Game Of Thrones, Season 06 – Roose & Ramsay reminisce

Q: Set the scene for Ramsay and Roose as we begin Season Six.

IR: For Ramsay the elation of defeating Stannis is immediately followed by the shock of realising Sansa has got away. This, obviously, has huge repercussions for many people, but none more so than Ramsay, I’d say, because their union made his position far stronger in the north and having a Stark in our family obviously is major cache – because no-one likes the Boltons. They want to try and win over all the northern houses by getting Sansa involved and having a trueborn heir. With that, those two houses could really consolidate their position in the north. So, losing her, I guess, is a major issue for Ramsay.

Iwan Rheon, as (Ramsay Bolton)

Iwan Rheon, as (Ramsay Bolton)

Q: Is Roose as concerned by the loss of Sansa?

MM: Oh yeah, I think so. It’s a major, major error and it’s Ramsay’s fault – he’s behaved so badly with the way he treated her and this is one of the reasons she’s left. She’s a powerful ally in this whole thing – there are still many other houses in the north that we haven’t really seen in the series, but they have to be appeased. So it is a ying yang thing: my character feels a great relief and is very proud of Ramsay for finishing off Stannis’s army, but an heir is the all-important thing… you know, this is the continuation of house Bolton. An heir, through Ramsay and Sansa Stark, would have been an amazing alliance in the north; and that is now lost. We have lost a major ace.

Q: Does Ramsay have specific motivations or is he just a sociopath, in your view?

IR: I mean, he does have motivations in life, like all the other characters do in their striving for power. But he is a sociopath, without a doubt. You know, there’s his lack of empathy towards other people and his love of hurting other things is frightening. Yet he has motivations to succeed in this world and that’s driven by being a bastard all your life. You’re a second-class citizen in this world, especially if you’re around all of these very powerful people, the Lords and the Heads of Houses. You’re almost in there, but you’re not and so he inhabits that weird place in between. It leads to a lot of uncertainty in his world. He gets left behind. He’s never had any security in his life. He feels dispensable, so he’s constantly having to prove that he’s useful.

Q: In a crowded field, the Boltons have been one of the most wicked families in Game of Thrones. Is there a certain relish to playing people who are villainous?

MM: Yeah! Although we’re not as nasty in real life! I mean they are great characters and then the dialogue is great and the scenes we get to play are great, so baddies are good. Some characters in Game of Thrones have greater journeys than others – you hate them in one series and you love them the next as you have pity and understanding. That’s not really the role of the Bolton characters in this storyline. Roose is a very cold, pragmatic politician and that ain’t gonna change, you know. It’s nice playing the bad guys.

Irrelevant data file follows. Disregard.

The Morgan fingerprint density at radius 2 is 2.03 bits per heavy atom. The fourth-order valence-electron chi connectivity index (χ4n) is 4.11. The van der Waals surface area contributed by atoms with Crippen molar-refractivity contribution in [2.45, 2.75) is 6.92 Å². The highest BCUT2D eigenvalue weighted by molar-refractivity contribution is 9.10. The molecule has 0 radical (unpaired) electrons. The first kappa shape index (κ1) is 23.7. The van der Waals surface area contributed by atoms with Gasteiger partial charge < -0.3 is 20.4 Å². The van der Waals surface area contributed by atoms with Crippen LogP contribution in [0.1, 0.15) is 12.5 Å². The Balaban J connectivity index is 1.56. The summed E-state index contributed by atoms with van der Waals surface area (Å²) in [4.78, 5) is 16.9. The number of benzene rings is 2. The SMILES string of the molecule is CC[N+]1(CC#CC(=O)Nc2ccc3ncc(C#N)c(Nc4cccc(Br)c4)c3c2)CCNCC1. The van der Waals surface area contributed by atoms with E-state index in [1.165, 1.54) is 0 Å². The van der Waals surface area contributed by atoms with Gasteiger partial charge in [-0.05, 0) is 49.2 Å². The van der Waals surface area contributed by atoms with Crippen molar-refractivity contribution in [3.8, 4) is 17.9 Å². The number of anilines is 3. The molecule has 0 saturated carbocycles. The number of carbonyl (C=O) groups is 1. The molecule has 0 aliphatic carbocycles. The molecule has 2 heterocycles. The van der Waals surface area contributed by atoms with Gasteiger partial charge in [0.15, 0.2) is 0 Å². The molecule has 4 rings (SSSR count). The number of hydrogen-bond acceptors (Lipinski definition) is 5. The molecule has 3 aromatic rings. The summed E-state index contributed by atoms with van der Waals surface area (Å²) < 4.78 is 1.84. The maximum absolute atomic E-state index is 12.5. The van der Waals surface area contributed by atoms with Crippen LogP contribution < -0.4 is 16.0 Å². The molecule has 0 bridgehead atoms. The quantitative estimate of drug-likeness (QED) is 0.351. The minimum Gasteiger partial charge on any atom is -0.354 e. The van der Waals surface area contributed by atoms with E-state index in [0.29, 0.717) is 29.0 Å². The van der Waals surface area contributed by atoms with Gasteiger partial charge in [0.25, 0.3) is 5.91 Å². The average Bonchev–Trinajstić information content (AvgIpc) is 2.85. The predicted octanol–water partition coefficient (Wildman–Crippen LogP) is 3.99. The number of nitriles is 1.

Michael McElhatton, left - as (Roose Bolton)

Michael McElhatton, left – as (Roose Bolton)

Q: Did you base Ramsay on anyone in particular?

IR: I’ve got a couple of references that I used for him. It was somewhere in between the Joker from the Dark Knight and Dennis the Menace, with a bit of Liam Gallagher in there too. But the challenge is making him real, because you easily could be so over the top. He’s a big character and I think the key to him was finding that joy he takes in everything. He’s not, like, bogged down and evil. He’s like, ‘Oh, this is great – I get to do this.’ He genuinely enjoys it. He was left to his own devices for too long and he’s gone mad. Basically, he’s a sociopath. He’s got no empathy for anyone. So, you know, making him not too big is always a concern, but he never likes to let on what he’s actually thinking and I think that’s quite a fun thing to play.

Q: So does this mean that the show gets even darker this series…

IR: Yeah, well, I guess the more desperate the characters get, the darker the things that they do. It’s only at a point of real desperation that you see what Ramsay’s capable of.

MM: But last season was incredibly dark too. I mean, that whole storyline with Stannis burning his daughter; and the very end of that his wife hangs herself? I mean people go on about the rape of Sansa but the burning of the daughter was pretty horrendous and, then, at the very last, that shot of Stannis there, asking himself what has he done, what has happened to all of his men? That’s the brilliance of it: you do feel a sympathy for him as a man. What a fool – he put his trust in Melisandre, but he didn’t have the moral code to stand up and say, ‘I can’t do that’ when it came to his daughter. That’s an example of the layers and the forethought in the writing. Everything is connected.

Q: What sort of response does Roose Bolton get on the street?

MM: I go round with a hat on most of the time so I don’t get recognised. No, generally, it is very respectful and people are polite. They say they love the show, so nobody’s throwing things at you or screaming at you.

Q: What about with Ramsay?

IR: People go, ‘Ooh, you’re horrible, you are,’ but I don’t think I’ve had an experience where I’ve thought, ‘You’re insane, you don’t know the difference between reality and fiction.’ I think people generally quite like Ramsay. Because he’s not just pure evil. Not like Joffrey – you just hated him, because he was just a little shit. Joffrey was just horrible for no reason. At least Ramsay does his own dirty work, right?

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